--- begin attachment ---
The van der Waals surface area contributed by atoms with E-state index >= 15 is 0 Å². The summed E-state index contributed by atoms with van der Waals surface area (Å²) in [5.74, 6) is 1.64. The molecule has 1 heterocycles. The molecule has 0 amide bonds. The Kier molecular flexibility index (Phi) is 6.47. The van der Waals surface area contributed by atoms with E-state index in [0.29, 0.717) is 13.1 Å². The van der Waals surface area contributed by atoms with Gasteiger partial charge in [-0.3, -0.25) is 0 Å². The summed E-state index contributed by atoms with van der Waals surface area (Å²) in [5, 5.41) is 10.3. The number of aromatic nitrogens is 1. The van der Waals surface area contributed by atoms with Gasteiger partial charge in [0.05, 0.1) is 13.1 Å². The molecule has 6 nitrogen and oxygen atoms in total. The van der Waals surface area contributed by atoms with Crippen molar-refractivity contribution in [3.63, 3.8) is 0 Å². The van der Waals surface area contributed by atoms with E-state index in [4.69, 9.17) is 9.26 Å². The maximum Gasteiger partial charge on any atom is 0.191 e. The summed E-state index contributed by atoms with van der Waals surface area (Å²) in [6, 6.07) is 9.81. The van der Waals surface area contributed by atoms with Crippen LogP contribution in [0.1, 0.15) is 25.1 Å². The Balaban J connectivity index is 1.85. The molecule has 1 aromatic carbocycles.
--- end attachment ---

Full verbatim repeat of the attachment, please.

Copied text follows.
The van der Waals surface area contributed by atoms with E-state index >= 15 is 0 Å². The summed E-state index contributed by atoms with van der Waals surface area (Å²) in [5.74, 6) is 1.64. The molecule has 1 heterocycles. The molecule has 0 amide bonds. The Kier molecular flexibility index (Phi) is 6.47. The van der Waals surface area contributed by atoms with E-state index in [0.29, 0.717) is 13.1 Å². The van der Waals surface area contributed by atoms with Gasteiger partial charge in [-0.3, -0.25) is 0 Å². The summed E-state index contributed by atoms with van der Waals surface area (Å²) in [5, 5.41) is 10.3. The number of aromatic nitrogens is 1. The van der Waals surface area contributed by atoms with Gasteiger partial charge in [0.05, 0.1) is 13.1 Å². The molecule has 6 nitrogen and oxygen atoms in total. The van der Waals surface area contributed by atoms with Crippen molar-refractivity contribution in [3.63, 3.8) is 0 Å². The van der Waals surface area contributed by atoms with E-state index in [4.69, 9.17) is 9.26 Å². The maximum Gasteiger partial charge on any atom is 0.191 e. The summed E-state index contributed by atoms with van der Waals surface area (Å²) in [6, 6.07) is 9.81. The van der Waals surface area contributed by atoms with Crippen LogP contribution in [0.1, 0.15) is 25.1 Å². The Balaban J connectivity index is 1.85. The molecule has 1 aromatic carbocycles.